I just looked up at the clock. 10:24 p.m. I feel like I didn't get anything done today. 'Anything' has a new meaning for me. It used to mean running around finding problems to call my own. (Well, it still does....) Today, 'anything' means talking to doctors, laying next to Pablo on the exam table as a cardiology tech slathers his chest with warm jelly and slides an electronic wand on his chest to obtain pictures of his heart. Or waiting for Pablo's surgery to end, sitting for hours in a room with awful chairs and four televisions yelping in Spanish. What I got done today was a full day of work. Lots of phone calls while pacing the back hallways on our floor, or sitting in the conference room. Peter and I met with the architect who is doing our new office building. We chose a glow in the dark laminate for the reception desk. And Peter wants a ping pong table to fit in somewhere. Awesome. I need to let him know I want a punching bag in our office!
All the work stuff was great. But it's even greater when P is at home chilling, healthy and happy, and I am at the office. Working while in hospital loses its charm after a few days. It's hard to muster the energy to drop four floors, walk the length of the building to the lobby and head outside to make a private phone call. This is the way it is, and I make it work.
Still, nothing feels good. Except being with Pablo. Talking about Pablo with Jo Ann, Grady, Polly, family and friends. Laughing with Pablo. Fighting for Pablo. And today was P's first post-surgery recovery day. So, not much to fight for. Just a lot of quiet and calm. Dr M came by and spoke to Jo Ann about radiation. We are meeting tomorrow morning with the radiation oncologist and the CHLA physicist. Much more on this tomorrow. The long and short: we are weighing two options for radiation: CHLA and Northwestern Memorial in Chicago.
¶ Jo Ann and I have been feeling the need to commune with other cancer parents. We have all the support two people could ever wish for. You, our incredible community of friends, have embraced us in your loving arms, and have not let go. But it is not fair for us to expect that you can carry all our weight. Most of us are experiencing cancer for the first time. The power of a group of people who are/have gone through a shared experience is like nothing else. In our case, we need to sit with other parents who are living (or have lived) the insanity, the emotional, physical, mental anguish that is pediatric cancer. The central question for me is: how do I withstand / tolerate / accept the great Guess that is cancer treatment? Only others who've trudged this path can answer that.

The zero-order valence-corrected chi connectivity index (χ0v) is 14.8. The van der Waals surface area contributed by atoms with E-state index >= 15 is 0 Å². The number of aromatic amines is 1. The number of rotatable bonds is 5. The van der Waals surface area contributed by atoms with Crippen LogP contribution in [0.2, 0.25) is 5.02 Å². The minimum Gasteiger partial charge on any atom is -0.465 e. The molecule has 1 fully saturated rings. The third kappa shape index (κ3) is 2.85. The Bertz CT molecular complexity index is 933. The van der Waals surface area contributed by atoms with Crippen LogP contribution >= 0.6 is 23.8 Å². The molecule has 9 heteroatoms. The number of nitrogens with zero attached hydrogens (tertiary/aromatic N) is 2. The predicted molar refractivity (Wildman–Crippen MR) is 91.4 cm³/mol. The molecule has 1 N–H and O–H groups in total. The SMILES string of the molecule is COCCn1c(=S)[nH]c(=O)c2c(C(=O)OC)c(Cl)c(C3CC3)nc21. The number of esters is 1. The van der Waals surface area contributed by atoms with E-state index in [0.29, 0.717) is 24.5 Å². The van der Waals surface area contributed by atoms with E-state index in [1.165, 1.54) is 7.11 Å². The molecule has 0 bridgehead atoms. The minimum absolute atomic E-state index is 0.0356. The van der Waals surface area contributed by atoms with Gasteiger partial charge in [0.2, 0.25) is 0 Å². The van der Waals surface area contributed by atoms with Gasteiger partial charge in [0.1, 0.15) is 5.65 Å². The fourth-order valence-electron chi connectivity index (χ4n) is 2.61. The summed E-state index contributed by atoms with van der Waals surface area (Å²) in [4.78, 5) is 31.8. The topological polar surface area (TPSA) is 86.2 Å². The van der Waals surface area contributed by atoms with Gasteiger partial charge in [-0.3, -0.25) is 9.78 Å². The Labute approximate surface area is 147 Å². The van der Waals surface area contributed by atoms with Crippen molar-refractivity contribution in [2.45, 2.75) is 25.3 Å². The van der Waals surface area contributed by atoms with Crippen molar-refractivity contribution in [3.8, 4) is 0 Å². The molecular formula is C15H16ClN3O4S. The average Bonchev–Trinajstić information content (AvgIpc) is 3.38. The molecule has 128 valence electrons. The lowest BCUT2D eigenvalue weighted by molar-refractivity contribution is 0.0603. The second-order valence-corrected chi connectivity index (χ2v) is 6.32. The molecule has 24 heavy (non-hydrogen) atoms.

To this end, I reached out to Doug Ulman, the president of Lance Armstrong Foundation, to ask for ideas on a support group. Googling and noodling around online got me nowhere. You'd think there'd be hundreds of groups. Look for yourself. Type in 'childhood cancer support group parents.' Not much there. Except seeing lots of sad, sad s**t I do NOT want to see. Doug recommended a fine national organization, The Wellness Community, that has offices in Burbank and Pasadena. I will check them out in person very soon.
Nearly a decade in recovery has taught me one thing: a group of people coming together to solve a common problem have much more power than a man (or couple) sitting alone, trying to will away a problem. It works for me. So today, at 3 p.m., I stepped into action. I attended a meeting of the CHLA program called HOPE. It's a group for parents of cancer kids, facilitated by a psychologist. They have a sister program, Teen Impact, aimed at teens with cancer (and their families and homies). Interestingly, it's also Maroon 5's official charity (it says so on the back of the brochure).
The meeting I attended was all parents from the fourth floor. This floor has three types of cancer: soft tumor (like Pablo), Leukemia, and bone marrow transplants. Translation: the parents of the fourth floor have a lot of pain to release. The four mothers who sat at the table shared, I shared, and the facilitators made helpful comments, questions, statements, that either pulled more caustic matter from our hearts and minds, or ameliorated our general slate of confusion and despair. They served Girl Scout cookies and freeze-dried coffee; an interpreter bridged the English-Spanish gap for the two Mexican mothers in attendance. It was helpful. It was a first step for me to admit that this is really happening—that, once again in my life, I need specific help for something I can't handle on my own.
¶ This evening, a nurse came in to hang his new 24 hour nutrition bags on the I.V. pole. P and I laid in bed, zoning out, not saying a word (he's said maybe five words to me all day), looking up once in a while at the nurse's progress. For a couple seconds, I fell asleep. My face, his shoulder. A noise woke me. There are more noises in this place than Midtown Manhattan. I swear. (To wit: they come around at 10:30 p.m to take out the trash. In a children's hospital!) My fuzzy eyes opened. Pablo's bare chest, shoulder, arm. My little boy, five years old. This is sweet. Then: thread-thin electrode wires. Oh, yes: hospital, cancer, surgery. I forgot.
Pablo: quiet as a church mouse all day. Constantly inward. Eyes filled with shallow fright, pr maybe just tired. Hands always ready to defend the wound (this week's wound) on his abdomen.
It's bedtime for me. Tomorrow is going to be a big day filled with lots of 'anything.' I will feel good showing up to be a father and a husband. And I will feel good writing about it.